In a year when the film industry was still hampered by the powerful power of digital streaming, stop-motion animation – perhaps the most analog of all styles of filmmaking – had a peak year, introducing strong new talent competing for three feature awards and shorts. It certainly hasn’t always been this way, but several stop-motion helmers expect the trend to continue.
The stop-motion films “Guillermo del Toro’s Pinocchio,” “Wendel and Wilde,” and “Marcel the Shell with Shoes On” were released in 2022, which is rare because the techniques used to create stop motion are incredibly detailed and can often be for the film. Dozens of artists are required to shoot the scene if it is to be completed in a reasonable amount of time. Add to that, among others, hundreds of replacement faces for the various dolls, clothes made from scaled cloth for the dolls, and a production schedule that requires careful monitoring to keep track of where each doll goes. day, and you can see what can make working in stop motion so dangerous. Yet, it is the imperfection of the puppets and their hand-crafted movements that make it so thrilling.
“I had a friend who used to tell me that all movies started out as plots of optimism,” says Mark Gustafson, co-director of “Guillermo del Toro’s Pinocchio” for Netflix. “That’s certainly true of stop motion. I think there is a renaissance of stop motion and I hope there is. This is a strategy that is relatively straightforward. You can do it very easily and quite quickly. You can get the camera and an object to shoot and you can add difficulty levels. Tools like DragonFrame [the industry standard stop-motion animation software] available to all.”
As audiences embraced streaming, especially during the pandemic, some forms of entertainment were completely elevated. It wasn’t necessarily for animation or writers. As audiences burned through content during the lockdown, they also searched for new shows and stylistic approaches to storytelling.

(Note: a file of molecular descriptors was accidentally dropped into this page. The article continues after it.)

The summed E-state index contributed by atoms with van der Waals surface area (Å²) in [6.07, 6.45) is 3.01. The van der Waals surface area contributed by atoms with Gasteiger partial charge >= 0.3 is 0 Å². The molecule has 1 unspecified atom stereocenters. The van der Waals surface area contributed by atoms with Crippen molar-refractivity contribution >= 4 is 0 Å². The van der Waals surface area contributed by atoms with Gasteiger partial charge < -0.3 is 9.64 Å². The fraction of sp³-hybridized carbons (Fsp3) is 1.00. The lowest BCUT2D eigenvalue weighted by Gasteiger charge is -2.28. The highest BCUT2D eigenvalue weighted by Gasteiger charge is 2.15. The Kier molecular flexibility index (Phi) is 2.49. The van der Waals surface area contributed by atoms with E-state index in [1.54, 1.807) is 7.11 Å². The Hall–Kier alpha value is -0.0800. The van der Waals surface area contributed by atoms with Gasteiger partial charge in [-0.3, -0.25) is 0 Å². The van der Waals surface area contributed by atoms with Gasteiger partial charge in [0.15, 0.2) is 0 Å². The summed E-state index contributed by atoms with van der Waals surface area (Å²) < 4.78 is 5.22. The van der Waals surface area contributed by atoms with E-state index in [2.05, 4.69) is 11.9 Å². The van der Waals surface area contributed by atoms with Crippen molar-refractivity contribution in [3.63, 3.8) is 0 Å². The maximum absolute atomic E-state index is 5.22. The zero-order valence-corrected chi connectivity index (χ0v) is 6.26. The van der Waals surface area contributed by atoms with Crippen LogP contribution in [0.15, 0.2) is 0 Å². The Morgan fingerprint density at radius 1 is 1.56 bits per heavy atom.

“I think it’s because of streaming that it’s a little bit more opportunistic,” said Henry Selick, helmer of Netflix’s “Wendel & Wilde.” “And it’s hard to know if the renaissance will continue or last. Ultimately, no matter how successful stop-motion films are considered, there is always a risk. It takes patience and time to make them, and sometimes executives worry that they’ll lose their jobs before the film is finished, which actually happens a lot. With streaming you have more competition for good products. I think interest [in stop motion] has been revived.”
Julie Lockhart, co-founder and president of production at Locksmith Animation added:[Streaming] It encouraged experimentation and creating more content, and then it wasn’t so dependent on that opening weekend. So there is more freedom and more opportunity to show work and more platform. People now also know that you can continue to work in bad times like Covid and you don’t all have to be in the same place.”
Del Toro, whose stop-motion “Pinocchio” combines facial replacement and mechanical manipulation of puppets, thinks the handmade nature of the medium works with some very human desires.
“It’s almost like a return to the need for something tactile,” says del Toro, who began his career in stop motion. “Digital cinema has gone as far as it can go and now we want analogue, something beautiful, that lives up to its artistry. I hope it comes back. we don’t know But whenever stop motion goes down, someone comes along and picks it up, whether it’s Ray Harryhausen or Leica or Phil Tippett with all his work, you never know, but there’s always someone who takes the torch. We’re all pushing the medium as hard as we can.”